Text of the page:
New Delhi, India – Legal or not?
While the status of cryptocurrencies in India is far from clear after the country’s annual budget, investors see hopeful signs that New Delhi is tentatively moving towards greater acceptance of the digital assets.
Narendra Modi’s government said during the budget announcement on Tuesday that it will launch an official digital currency and begin taxing profits earned on cryptocurrencies from the financial year 2022-2023.
After sending crypto investors in a tailspin in November by proposing a ban on virtual currencies, New Delhi has shifted gears from prohibiting the technology to jumping on the bandwagon.
Even as Finance Minister Nirmala Sitharaman insisted cryptos could not be considered “currencies”, she unveiled a virtual currency that will be introduced by India’s central bank next year.
The central bank digital currency (CBDC), or digital rupee, will create a more “efficient and cheaper currency management system” in a country that still largely depends on cash, Sitharaman said.
Meanwhile, “virtual digital assets” will attract a flat 30-percent tax, she said.
For some industry watchers, the moves are seen as the first step towards legitimising cryptocurrencies, which are largely unregulated in India.
Gursimran Jit Oberoi, a crypto investor and author in Gurgaon, described the move to tax digital currencies as a net positive.
“I was already paying 30 percent tax on crypto profits each year under the head [category] ‘income from other sources,'” Oberoi told Al Jazeera. “So, nothing changes for me.”
Notably, the Cryptocurrency and Regulation of Official Digital Currency Bill – which could simultaneously ban private crypto operators and grant the Reserve Bank of India the authority to issue digital currencies – is not among the tentative list of 15 bills to be tabled in Parliament during the budget session.
As yet, cryptocurrencies continue to exist in legal limbo. Tax chief J B Mohapatra, in post-budget comments to the media, stressed that taxing cryptos did not give them legal status.
“The department does not sit in judgement over the legality of any transaction,” Mohapatra said. “The income tax department and the income tax act only looks at whether the transactions that you have entered into are resulting in income. We are not into legality of any income but we are into the taxing of that income.”
The 30 percent flat tax rate on cryptos is in line with how speculative income, like winning the lottery, is taxed in India. As with such winnings, crypto investors will not be able to claim deductions to reduce the tax liability.
The wording of the government’s proposal is ambiguous about whether taxes will be levied on annual net gains or each profitable sale, raising questions about tax liability when an investor makes money on a cryptocurrency then loses it shortly after, or loses money on another virtual currency.
Losses from cryptocurrencies cannot be offset against income from other sources such as real estate or salary, nor can losses be carried forward to future years. But it is unclear if profits from one type of digital asset can be offset against losses from another.
“It should be on annual net gains from all digital assets,” Harry Parikh, an associate partner at M&A Tax and Regulatory Services in Mumbai, told Al Jazeera.
The government has also introduced a provision for levying a 1 percent tax rate at source when an investor sells digital currency – with 29 percent to be paid later – to keep track of buyers and sellers.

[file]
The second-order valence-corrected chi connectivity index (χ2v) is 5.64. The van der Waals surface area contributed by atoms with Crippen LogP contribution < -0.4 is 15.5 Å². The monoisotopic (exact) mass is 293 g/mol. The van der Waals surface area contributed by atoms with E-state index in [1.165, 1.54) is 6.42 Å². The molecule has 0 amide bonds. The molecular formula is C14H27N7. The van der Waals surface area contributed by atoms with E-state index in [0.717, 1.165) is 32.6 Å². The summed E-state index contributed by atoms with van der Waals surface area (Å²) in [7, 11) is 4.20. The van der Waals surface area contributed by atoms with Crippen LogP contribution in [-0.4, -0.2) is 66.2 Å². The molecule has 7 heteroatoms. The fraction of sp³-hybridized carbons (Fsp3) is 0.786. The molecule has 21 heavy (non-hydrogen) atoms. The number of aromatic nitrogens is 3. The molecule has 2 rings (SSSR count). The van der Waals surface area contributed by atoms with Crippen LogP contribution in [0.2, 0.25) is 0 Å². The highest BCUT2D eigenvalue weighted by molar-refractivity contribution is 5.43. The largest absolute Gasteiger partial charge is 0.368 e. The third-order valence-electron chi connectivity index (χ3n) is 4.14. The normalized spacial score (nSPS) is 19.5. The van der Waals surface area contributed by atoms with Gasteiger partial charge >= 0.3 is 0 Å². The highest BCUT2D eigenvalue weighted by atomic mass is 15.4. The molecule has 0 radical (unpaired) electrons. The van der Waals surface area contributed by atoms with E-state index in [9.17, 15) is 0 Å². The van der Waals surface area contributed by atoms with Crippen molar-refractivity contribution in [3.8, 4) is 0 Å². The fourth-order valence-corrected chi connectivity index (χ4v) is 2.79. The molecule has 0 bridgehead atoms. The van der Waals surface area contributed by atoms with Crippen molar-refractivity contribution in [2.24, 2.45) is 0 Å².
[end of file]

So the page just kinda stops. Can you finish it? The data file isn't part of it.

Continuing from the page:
‘Prototype of the crypto tax regime’
Parikh said the current proposal reads like a “prototype of the crypto tax regime” and that it would become clearer in the coming months.
“The implementation is difficult as buyers cannot be identified readily. A lot of people will become non-compliant if the rules are not clarified,” he added.
The 30 percent tax rate is likely to be a tough pill to swallow for investors on lower incomes and could see them move to asset classes that are more tax-friendly and less risky, like mutual funds and stocks.
But Oberoi said the government’s “sort-of” validation of cryptos would encourage big investors, who are currently on the sidelines, to join the fray.
“I expect big net-worth individuals, corporates and family offices to take meaningful exposure in cryptos from the financial year 2023 onwards,” Oberoi said.
India’s officially-approved digital currency is envisaged as a digital version of its fiat currency and not intended to compete directly with cryptos such as Bitcoin.
Vaibhav Kakkar, a partner at Saraf & Partners, told Al Jazeera India may utilise the new currency for wholesale transactions or retail payments, or a combination of both.
“Wholesale CBDCs can play a significant role in easing cross-border payments, and reducing risk in interbank asset and money transfers,” Kakkar said. “Whereas retail CBDCs remove the necessity for a traditional bank intermediary and connect a consumer directly with the central bank.”
Globally, only a handful of countries – including Bahamas and Nigeria – have launched a digital currency while dozens of others are exploring the option.
“Nearly 87 countries across the world are considering launching their own CBDC and are at various stages of research. Some countries like China have begun limited pilots,” Kakkar said.
Despite the tax and other barriers, India’s proposed CBDC symbolises growing acknowledgement that virtual currencies can’t simply be ignored.
“Now that you have legitimised it, time to optimise it to avoid flight of capital to crypto-tax-friendly nations,” Oberoi said.